Garam dal

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The Indian National Congress was formed in 1885, in 1907 it split into two faction, extremists - Garam Dal (hot faction) led by Tilak and moderates Naram Dal (soft faction) led by Gokhale.[citation needed] They were termed so because of their attitude towards the British rule.[1] The Garam Dal is considered as a trimuvirate comprising apart from Tilak, Lala Lajpat Rai and Bipinchandra Pal.[citation needed] According to Bhatt and Bhargava, the differences between the two factions of the Congress paralyzed it, due to which "the agitation for independence ran out of steam and it remained so till the end of the first world war". The Naram Dal of the Congress helped the British in its war effort, on the other hand the Garam Dal led by Tilak and Annie Beasant started the Home Rule League agitation in 1917.[citation needed] Asgharali Engineer writes that the Garam Dal separated itself from the Congress, after the differences that came to fore during the Congress session of Surat in 1907.[citation needed] Motilal Nehru until 1915, was a follower of the moderates, however under persuasion of his son Jawaharlal Nehru, his politics led him to join the Garam Dal.[2]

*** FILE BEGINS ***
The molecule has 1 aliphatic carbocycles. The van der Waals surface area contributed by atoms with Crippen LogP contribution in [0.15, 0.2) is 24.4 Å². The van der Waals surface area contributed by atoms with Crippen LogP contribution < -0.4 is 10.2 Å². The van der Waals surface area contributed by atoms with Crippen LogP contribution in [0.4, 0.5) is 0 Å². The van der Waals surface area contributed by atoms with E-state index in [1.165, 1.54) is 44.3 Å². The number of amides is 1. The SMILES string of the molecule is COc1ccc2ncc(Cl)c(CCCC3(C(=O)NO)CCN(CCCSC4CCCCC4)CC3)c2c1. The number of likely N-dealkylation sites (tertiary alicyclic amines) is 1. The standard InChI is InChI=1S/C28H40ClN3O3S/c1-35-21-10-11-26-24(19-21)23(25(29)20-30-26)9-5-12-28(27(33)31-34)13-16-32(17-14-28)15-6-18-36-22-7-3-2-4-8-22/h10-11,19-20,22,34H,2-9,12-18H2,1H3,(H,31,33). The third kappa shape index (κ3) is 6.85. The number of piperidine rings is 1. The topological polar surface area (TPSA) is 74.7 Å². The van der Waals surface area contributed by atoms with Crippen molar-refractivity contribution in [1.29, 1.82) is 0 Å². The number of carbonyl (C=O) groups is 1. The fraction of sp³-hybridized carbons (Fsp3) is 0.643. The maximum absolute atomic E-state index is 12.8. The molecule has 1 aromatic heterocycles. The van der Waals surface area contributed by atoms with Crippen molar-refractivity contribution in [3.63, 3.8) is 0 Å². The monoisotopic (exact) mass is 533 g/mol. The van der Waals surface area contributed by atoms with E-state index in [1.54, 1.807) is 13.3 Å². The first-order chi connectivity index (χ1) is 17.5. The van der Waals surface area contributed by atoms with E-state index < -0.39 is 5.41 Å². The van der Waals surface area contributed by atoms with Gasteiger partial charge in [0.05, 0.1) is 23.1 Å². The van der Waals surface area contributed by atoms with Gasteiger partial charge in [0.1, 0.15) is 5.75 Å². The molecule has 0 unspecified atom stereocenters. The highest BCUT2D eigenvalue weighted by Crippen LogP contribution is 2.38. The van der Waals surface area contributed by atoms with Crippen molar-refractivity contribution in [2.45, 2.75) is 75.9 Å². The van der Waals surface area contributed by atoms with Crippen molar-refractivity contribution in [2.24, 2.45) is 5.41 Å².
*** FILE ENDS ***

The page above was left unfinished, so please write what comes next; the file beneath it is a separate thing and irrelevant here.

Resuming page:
References[edit]

  1. ^ Roy Jackson (2011). Mawlana Mawdudi and Political Islam: Authority and the Islamic State. Taylor & Francis. p. 58. ISBN 978-0-415-47411-5. Retrieved 12 March 2012. 
  2. ^ B. K. Chaturvedi. Chacha Nehru. Diamond Pocket Books (P) Ltd. pp. 19–. ISBN 978-81-7182-354-3. Retrieved 12 March 2012. 

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